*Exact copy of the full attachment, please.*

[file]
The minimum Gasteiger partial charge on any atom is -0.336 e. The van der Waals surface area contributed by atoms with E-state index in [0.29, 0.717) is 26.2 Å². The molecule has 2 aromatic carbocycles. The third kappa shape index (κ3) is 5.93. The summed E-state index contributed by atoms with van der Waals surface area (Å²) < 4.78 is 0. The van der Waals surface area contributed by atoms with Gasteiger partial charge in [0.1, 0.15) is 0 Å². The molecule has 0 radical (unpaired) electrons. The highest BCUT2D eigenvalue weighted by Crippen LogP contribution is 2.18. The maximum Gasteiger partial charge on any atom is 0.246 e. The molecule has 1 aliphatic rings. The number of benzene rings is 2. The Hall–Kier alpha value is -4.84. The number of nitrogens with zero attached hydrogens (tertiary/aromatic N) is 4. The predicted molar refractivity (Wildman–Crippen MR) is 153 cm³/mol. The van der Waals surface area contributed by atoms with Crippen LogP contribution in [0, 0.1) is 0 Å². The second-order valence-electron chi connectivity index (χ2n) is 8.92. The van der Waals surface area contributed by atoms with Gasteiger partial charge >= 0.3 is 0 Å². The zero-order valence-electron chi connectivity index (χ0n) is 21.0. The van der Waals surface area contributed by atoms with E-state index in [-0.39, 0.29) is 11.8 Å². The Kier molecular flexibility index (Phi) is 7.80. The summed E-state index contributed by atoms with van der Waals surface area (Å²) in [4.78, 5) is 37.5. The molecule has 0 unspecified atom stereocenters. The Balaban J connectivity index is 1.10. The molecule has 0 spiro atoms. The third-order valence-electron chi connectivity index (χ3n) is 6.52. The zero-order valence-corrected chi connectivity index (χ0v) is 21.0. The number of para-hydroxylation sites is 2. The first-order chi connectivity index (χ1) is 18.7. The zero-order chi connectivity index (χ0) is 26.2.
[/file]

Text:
The minimum Gasteiger partial charge on any atom is -0.336 e. The van der Waals surface area contributed by atoms with E-state index in [0.29, 0.717) is 26.2 Å². The molecule has 2 aromatic carbocycles. The third kappa shape index (κ3) is 5.93. The summed E-state index contributed by atoms with van der Waals surface area (Å²) < 4.78 is 0. The van der Waals surface area contributed by atoms with Gasteiger partial charge in [0.1, 0.15) is 0 Å². The molecule has 0 radical (unpaired) electrons. The highest BCUT2D eigenvalue weighted by Crippen LogP contribution is 2.18. The maximum Gasteiger partial charge on any atom is 0.246 e. The molecule has 1 aliphatic rings. The number of benzene rings is 2. The Hall–Kier alpha value is -4.84. The number of nitrogens with zero attached hydrogens (tertiary/aromatic N) is 4. The predicted molar refractivity (Wildman–Crippen MR) is 153 cm³/mol. The van der Waals surface area contributed by atoms with Crippen LogP contribution in [0, 0.1) is 0 Å². The second-order valence-electron chi connectivity index (χ2n) is 8.92. The van der Waals surface area contributed by atoms with Gasteiger partial charge >= 0.3 is 0 Å². The zero-order valence-electron chi connectivity index (χ0n) is 21.0. The van der Waals surface area contributed by atoms with E-state index in [-0.39, 0.29) is 11.8 Å². The Kier molecular flexibility index (Phi) is 7.80. The summed E-state index contributed by atoms with van der Waals surface area (Å²) in [4.78, 5) is 37.5. The molecule has 0 unspecified atom stereocenters. The Balaban J connectivity index is 1.10. The molecule has 0 spiro atoms. The third-order valence-electron chi connectivity index (χ3n) is 6.52. The zero-order valence-corrected chi connectivity index (χ0v) is 21.0. The number of para-hydroxylation sites is 2. The first-order chi connectivity index (χ1) is 18.7. The zero-order chi connectivity index (χ0) is 26.2.